Simbarashe Moyo


Combined Harare Residents Association (CHRA)

145 Robert Mugabe Way

Exploration House, Third Floor


Landline: 00263- 4- 705114


Contacts: Mobile: 011 563 141, 0912638401, 011862012 or email, and


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Survival in Zimbabwe today

How one young nurse keeps body and soul together

Westerners and Europeans all pose the same question: how is it humanly
possible to survive in Zimbabwe in 2008, when there is nothing in the shops,
inflation is rocketing beyond belief, and wages are pitifully low? Here is
one personal story that might provide some, but not all, of the answer.

Docus Chririnda has been a nurse for 16 years. Her salary is Z$140 billion a
month. Her bus fare to work is Z$100 billion a day. So she walks. But why
bother to go to work at all, you may ask, when the new Zimbabwe $100 billion
note, just issued, this week buys little more than two loaves of bread?

The answer is, Docus is a dealer. Her  real income comes from poultry. She
breeds chicken, and sells them, and eggs, to her hospital colleagues.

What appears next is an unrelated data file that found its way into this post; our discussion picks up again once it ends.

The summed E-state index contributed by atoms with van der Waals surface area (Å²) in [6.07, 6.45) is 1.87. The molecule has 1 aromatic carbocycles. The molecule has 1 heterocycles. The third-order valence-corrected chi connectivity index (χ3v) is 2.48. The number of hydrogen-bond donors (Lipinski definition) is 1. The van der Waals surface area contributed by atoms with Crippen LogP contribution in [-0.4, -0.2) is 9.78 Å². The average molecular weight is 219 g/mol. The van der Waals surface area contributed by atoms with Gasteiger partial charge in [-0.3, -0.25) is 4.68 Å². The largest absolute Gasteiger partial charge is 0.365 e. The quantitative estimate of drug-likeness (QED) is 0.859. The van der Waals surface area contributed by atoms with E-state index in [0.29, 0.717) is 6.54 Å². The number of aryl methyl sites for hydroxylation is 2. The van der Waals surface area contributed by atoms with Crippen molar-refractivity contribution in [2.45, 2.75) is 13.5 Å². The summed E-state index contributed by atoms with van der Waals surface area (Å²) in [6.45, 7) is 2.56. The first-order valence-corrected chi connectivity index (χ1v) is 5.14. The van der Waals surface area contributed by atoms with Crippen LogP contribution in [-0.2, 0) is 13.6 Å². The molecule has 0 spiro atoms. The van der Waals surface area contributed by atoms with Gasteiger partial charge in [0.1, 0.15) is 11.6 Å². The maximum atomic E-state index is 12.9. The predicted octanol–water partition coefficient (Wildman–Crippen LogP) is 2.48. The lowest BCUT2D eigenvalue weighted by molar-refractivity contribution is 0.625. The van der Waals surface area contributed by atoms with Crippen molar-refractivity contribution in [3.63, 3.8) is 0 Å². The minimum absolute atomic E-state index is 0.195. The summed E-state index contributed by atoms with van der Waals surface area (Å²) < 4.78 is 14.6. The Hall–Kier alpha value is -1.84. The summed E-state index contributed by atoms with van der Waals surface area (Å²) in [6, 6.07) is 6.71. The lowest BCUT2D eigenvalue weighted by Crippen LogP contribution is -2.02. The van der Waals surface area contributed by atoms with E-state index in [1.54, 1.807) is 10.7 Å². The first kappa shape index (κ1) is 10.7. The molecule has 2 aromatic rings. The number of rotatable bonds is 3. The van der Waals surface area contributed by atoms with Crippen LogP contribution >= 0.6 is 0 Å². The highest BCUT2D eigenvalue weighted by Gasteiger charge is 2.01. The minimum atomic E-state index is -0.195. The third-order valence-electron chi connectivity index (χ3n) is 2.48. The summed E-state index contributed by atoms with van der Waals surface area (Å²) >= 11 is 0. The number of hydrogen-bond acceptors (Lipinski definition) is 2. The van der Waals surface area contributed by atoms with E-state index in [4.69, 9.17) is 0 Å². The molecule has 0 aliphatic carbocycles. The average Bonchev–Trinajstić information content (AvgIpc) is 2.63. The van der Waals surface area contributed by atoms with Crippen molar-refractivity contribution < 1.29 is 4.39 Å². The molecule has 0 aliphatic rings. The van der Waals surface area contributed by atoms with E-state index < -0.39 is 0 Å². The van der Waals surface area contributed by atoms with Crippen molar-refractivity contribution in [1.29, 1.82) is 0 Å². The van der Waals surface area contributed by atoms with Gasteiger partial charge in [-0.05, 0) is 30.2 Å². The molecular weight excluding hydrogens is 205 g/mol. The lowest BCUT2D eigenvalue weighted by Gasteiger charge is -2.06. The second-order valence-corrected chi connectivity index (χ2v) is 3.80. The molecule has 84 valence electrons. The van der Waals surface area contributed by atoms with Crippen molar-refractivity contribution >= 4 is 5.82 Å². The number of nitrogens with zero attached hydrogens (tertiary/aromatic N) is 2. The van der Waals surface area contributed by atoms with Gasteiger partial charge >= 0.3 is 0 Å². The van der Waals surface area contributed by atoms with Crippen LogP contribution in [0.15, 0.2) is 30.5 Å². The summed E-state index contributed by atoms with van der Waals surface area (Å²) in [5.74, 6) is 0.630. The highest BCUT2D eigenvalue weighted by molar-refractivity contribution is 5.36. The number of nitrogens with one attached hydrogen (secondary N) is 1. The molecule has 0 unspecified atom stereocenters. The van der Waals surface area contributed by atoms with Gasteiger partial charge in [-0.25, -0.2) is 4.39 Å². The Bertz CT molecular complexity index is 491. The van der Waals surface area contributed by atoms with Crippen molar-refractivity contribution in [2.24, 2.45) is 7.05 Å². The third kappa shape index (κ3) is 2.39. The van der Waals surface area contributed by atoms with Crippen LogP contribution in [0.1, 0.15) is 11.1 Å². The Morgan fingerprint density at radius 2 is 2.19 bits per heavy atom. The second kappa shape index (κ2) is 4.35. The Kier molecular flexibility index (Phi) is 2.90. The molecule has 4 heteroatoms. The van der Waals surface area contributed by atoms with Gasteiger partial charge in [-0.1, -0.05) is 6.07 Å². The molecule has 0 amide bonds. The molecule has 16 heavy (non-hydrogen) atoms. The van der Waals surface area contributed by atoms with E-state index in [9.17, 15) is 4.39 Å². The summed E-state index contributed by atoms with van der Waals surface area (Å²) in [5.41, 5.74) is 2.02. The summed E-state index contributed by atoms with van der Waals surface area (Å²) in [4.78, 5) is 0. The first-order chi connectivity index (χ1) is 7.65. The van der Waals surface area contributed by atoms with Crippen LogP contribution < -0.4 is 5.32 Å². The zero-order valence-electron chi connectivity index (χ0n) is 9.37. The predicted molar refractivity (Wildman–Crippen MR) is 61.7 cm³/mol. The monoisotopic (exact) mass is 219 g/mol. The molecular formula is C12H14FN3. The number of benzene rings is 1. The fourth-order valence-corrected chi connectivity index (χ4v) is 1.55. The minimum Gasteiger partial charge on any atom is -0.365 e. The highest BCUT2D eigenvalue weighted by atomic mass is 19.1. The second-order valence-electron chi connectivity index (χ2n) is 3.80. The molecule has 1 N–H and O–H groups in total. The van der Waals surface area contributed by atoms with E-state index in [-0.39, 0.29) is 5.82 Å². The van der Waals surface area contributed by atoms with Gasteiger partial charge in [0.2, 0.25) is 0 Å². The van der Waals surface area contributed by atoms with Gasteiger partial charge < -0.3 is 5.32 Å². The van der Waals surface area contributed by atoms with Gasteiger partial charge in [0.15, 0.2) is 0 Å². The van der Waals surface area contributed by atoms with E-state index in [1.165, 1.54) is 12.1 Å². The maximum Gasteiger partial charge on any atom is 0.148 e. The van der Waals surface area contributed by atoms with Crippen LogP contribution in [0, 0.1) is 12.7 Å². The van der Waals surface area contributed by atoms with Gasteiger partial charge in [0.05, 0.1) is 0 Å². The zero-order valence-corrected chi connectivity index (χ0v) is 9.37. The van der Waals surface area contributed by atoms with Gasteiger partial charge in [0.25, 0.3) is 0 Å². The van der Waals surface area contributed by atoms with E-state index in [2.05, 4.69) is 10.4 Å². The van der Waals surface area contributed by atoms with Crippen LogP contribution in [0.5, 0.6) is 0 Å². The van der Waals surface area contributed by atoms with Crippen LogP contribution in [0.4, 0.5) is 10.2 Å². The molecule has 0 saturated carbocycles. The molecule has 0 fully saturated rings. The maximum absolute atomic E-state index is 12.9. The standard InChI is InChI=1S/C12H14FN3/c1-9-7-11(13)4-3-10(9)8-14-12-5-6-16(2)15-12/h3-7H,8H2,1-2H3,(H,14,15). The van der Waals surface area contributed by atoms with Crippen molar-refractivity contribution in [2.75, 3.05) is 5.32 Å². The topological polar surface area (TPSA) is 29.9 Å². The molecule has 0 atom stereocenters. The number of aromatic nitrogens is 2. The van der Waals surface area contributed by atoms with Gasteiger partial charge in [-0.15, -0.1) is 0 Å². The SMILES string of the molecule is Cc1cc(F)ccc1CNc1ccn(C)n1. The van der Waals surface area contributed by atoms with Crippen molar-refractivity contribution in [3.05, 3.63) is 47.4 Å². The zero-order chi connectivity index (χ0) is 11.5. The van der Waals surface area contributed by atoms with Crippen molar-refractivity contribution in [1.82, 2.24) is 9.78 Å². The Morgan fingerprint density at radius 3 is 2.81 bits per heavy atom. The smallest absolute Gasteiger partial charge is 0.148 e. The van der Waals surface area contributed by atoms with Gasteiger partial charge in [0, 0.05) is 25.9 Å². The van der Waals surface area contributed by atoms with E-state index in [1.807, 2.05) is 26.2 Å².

She told me: "Yes, I'm a poultry dealer. If you are not a dealer you will
never surive in Zimbabwe. There is not a single person in this country
existing on their salary alone. We use our workplaces, and our colleagues,
to conduct our deals. And we hold on to our jobs, in the belief that one day
things will improve, and we will regain our dignity."

But Docus has another string to her bow. As a senior nurse, and with her
superiors turning a blind eye, she can take up to three months of unofficial
leave. This means she can slip across the border, quite legally, to take
temporary nursing work in South Africa.

This work will often be demeaning, with Docus being given the more